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Open Access Research article

Insertion sequence content reflects genome plasticity in strains of the root nodule actinobacterium Frankia

Derek M Bickhart1, Johann P Gogarten1, Pascal Lapierre1, Louis S Tisa2, Philippe Normand3 and David R Benson1*

Author Affiliations

1 Department of Molecular and Cell Biology, U-3125, University of Connecticut, Storrs, CT, USA

2 Department of Microbiology, University of New Hampshire, Durham, New Hampshire, USA

3 Université de Lyon, Unité Mixte de Recherche, Centre National de la Recherche Scientifique (UMR CNRS), 5557 Ecologie Microbienne, IFR41 Bio Environnement et Santé, Université Lyon I, Villeurbanne 69622 cedex, France

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BMC Genomics 2009, 10:468  doi:10.1186/1471-2164-10-468

Published: 12 October 2009

Abstract

Background

Genome analysis of three Frankia sp. strains has revealed a high number of transposable elements in two of the strains. Twelve out of the 20 major families of bacterial Insertion Sequence (IS) elements are represented in the 148 annotated transposases of Frankia strain HFPCcI3 (CcI3) comprising 3% of its total coding sequences (CDS). EAN1pec (EAN) has 183 transposase ORFs from 13 IS families comprising 2.2% of its CDS. Strain ACN14a (ACN) differs significantly from the other strains with only 33 transposase ORFs (0.5% of the total CDS) from 9 IS families.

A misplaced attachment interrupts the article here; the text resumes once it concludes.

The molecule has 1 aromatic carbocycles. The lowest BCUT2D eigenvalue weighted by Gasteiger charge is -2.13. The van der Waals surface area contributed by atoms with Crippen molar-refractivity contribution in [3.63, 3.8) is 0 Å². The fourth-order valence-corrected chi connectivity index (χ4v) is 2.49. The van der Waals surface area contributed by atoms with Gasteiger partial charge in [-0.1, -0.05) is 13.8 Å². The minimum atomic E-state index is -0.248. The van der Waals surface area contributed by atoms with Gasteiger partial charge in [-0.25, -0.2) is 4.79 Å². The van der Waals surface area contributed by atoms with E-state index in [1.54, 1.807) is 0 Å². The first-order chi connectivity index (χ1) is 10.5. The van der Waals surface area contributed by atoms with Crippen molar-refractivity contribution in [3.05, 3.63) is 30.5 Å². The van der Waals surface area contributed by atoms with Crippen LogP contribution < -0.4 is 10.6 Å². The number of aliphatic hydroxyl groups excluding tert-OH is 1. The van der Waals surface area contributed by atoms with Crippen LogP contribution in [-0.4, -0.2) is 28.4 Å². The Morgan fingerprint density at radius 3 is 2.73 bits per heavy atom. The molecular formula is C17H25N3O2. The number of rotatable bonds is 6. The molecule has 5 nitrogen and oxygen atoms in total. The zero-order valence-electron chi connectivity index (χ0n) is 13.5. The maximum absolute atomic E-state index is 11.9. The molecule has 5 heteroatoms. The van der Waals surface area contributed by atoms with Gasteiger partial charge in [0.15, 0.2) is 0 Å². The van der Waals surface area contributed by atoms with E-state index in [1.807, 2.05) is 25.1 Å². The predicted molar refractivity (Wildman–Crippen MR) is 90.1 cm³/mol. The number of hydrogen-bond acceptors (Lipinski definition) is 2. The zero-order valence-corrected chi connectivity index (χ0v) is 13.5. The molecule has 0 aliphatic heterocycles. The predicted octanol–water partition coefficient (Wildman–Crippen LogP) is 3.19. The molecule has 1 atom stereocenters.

Results

Insertion sequences in the Frankia genomes were analyzed using BLAST searches, PHYML phylogenies and the IRF (Inverted Repeat Finder) algorithms. To identify putative or decaying IS elements, a PSI-TBLASTN search was performed on all three genomes, identifying 36%, 39% and 12% additional putative transposase ORFs than originally annotated in strains CcI3, EAN and ACN, respectively. The distribution of transposase ORFs in each strain was then analysed using a sliding window, revealing significant clustering of elements in regions of the EAN and CcI3 genomes. Lastly the three genomes were aligned with the MAUVE multiple genome alignment tool, revealing several Large Chromosome Rearrangement (LCR) events; many of which correlate to transposase clusters.

Conclusion

Analysis of transposase ORFs in Frankia sp. revealed low inter-strain diversity of transposases, suggesting that the majority of transposase proliferation occurred without recent horizontal transfer of novel mobile elements from outside the genus. Exceptions to this include representatives from the IS3 family in strain EAN and seven IS4 transposases in all three strains that have a lower G+C content, suggesting recent horizontal transfer. The clustering of transposase ORFs near LCRs revealed a tendency for IS elements to be associated with regions of chromosome instability in the three strains. The results of this study suggest that IS elements may help drive chromosome differences in different Frankia sp. strains as they have adapted to a variety of hosts and environments.